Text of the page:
A kind of kale. Probably several somewhat different plants pass as collards, the characteristic being that they produce tufts or rosettes of leaves that are removed and used as greens. Usually referred to Brassica oleracea variety acephala. See Brassica.

In the South, a form of the plant known as Georgia collards is much grown for domestic use and the southern market. The plant grows 2 to 4 feet high and forms no head, but the central leaves often form a kind of loose rosette. These tender leaves are eaten as a potherb, as all other kales are. Fig. 1031, shows a Georgia collard, with a heavy crown. The seeds of collard may be started in a frame under glass, or in a seed-bed in the open. As far south as the orange-belt, they are usually started in February and March, in order that the plants may mature before the dry, hot weather. Farther north they are started in July or August and the plants are ready for use before cold weather. Transplant to rows 3 1/2 to 4 feet apart, and 3 feet apart in the row. Till as for cabbage.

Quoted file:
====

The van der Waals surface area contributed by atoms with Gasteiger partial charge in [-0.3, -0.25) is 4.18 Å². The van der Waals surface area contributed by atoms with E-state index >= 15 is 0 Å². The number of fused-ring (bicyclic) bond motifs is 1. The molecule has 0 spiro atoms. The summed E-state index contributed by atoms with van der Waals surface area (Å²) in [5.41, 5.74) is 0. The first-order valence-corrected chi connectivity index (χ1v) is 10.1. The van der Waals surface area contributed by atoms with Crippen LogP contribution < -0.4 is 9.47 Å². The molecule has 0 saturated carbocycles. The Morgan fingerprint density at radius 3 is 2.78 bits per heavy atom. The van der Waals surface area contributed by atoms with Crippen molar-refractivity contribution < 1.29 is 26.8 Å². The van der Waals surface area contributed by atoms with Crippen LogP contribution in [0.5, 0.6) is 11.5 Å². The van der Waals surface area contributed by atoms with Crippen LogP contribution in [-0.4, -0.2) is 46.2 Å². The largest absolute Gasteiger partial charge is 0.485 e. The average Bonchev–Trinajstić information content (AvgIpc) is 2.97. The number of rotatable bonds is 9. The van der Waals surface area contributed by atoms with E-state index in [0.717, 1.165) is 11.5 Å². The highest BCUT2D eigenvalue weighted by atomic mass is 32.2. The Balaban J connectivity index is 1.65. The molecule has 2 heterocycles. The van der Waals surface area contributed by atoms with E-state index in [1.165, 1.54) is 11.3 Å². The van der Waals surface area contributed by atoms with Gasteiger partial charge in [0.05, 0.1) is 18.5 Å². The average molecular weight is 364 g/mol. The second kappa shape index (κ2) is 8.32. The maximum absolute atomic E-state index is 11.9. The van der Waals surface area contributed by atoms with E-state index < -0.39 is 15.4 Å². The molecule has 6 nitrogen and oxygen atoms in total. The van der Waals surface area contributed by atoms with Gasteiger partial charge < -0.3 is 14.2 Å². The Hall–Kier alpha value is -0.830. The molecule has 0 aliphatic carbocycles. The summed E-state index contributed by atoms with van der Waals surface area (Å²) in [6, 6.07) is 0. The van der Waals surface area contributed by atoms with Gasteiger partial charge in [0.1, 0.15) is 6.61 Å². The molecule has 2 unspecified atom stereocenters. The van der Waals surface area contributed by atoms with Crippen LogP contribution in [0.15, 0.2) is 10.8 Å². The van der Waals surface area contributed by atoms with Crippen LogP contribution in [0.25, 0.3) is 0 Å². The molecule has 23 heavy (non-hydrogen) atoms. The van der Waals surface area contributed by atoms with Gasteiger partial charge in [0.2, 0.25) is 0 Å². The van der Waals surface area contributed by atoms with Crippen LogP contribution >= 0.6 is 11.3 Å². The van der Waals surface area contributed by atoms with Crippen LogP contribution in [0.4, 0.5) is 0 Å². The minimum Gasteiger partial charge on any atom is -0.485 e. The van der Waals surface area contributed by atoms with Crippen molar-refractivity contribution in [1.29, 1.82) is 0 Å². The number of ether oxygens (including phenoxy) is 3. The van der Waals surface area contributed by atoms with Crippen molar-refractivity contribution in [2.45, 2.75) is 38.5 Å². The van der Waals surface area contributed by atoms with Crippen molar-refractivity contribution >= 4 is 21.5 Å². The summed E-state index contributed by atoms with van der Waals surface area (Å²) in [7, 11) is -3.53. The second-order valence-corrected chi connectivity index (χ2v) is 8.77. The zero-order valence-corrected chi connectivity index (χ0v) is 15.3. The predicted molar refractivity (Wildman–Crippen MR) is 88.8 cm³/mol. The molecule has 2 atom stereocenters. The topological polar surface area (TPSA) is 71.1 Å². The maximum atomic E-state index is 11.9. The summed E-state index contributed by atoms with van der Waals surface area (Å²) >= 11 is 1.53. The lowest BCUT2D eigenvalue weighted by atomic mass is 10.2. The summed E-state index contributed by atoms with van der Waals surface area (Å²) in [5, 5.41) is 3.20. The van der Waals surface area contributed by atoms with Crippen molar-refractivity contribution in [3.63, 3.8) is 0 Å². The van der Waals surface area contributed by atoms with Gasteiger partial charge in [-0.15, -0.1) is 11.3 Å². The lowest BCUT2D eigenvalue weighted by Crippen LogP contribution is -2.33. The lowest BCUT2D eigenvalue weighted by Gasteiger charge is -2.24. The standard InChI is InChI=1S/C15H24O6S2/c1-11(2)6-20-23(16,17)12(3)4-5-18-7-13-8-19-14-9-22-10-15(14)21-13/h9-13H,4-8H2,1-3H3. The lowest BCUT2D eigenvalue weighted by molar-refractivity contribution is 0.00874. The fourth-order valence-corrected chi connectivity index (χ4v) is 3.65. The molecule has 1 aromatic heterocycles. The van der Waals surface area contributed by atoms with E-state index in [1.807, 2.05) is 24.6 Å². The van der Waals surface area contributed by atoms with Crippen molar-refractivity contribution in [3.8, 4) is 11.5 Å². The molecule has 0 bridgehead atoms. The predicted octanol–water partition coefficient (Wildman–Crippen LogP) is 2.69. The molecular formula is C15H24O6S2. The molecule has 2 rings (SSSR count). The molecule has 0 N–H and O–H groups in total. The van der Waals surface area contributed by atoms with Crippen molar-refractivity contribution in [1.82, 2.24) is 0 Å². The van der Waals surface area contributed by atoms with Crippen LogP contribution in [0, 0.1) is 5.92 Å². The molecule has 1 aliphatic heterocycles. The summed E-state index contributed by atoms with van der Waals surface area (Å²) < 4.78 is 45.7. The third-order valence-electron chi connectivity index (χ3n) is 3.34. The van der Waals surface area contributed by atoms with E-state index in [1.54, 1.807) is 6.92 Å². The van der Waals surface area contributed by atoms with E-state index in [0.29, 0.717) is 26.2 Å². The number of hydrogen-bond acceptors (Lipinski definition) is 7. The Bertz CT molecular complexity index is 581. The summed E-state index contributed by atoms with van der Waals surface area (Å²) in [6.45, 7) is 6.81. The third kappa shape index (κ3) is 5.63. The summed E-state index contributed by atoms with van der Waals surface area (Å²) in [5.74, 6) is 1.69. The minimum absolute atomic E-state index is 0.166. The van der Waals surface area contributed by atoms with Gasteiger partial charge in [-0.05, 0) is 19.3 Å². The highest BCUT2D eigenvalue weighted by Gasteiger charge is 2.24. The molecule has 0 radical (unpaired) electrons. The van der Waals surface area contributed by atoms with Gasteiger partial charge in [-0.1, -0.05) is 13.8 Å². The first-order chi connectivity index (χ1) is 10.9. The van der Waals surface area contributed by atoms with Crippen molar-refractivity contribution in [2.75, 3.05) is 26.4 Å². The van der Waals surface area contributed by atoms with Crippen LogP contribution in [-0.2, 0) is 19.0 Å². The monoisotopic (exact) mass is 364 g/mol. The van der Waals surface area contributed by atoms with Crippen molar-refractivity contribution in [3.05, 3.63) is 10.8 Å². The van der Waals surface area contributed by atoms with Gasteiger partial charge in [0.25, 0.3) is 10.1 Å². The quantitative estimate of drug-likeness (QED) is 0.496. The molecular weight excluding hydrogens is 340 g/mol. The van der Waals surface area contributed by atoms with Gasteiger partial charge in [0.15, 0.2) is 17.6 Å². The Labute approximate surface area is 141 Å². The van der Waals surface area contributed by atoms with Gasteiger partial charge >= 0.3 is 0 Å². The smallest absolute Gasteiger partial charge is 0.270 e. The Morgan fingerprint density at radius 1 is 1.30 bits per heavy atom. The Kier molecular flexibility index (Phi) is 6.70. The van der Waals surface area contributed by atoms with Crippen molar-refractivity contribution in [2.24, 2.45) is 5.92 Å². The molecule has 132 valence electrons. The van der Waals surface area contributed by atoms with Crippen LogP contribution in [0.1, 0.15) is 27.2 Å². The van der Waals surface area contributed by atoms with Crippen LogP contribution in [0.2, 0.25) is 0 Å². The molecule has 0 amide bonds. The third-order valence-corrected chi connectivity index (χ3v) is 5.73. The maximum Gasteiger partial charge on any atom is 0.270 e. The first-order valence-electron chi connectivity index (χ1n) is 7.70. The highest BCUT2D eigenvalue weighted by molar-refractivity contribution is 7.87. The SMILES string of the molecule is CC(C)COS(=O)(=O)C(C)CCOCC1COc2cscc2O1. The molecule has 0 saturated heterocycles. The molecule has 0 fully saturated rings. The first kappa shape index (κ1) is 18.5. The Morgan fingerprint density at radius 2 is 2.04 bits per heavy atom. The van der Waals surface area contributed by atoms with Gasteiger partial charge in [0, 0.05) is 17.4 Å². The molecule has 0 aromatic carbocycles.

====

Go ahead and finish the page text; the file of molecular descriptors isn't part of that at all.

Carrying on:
Collards.

Fig. 1031. Collards.

Young cabbage plants are sometimes eaten as "greens" under the name of collards; and cabbage seeds are sown for this specific purpose. In the North, where heading cabbages can be raised, collards of whatever kind are not greatly prized. L H B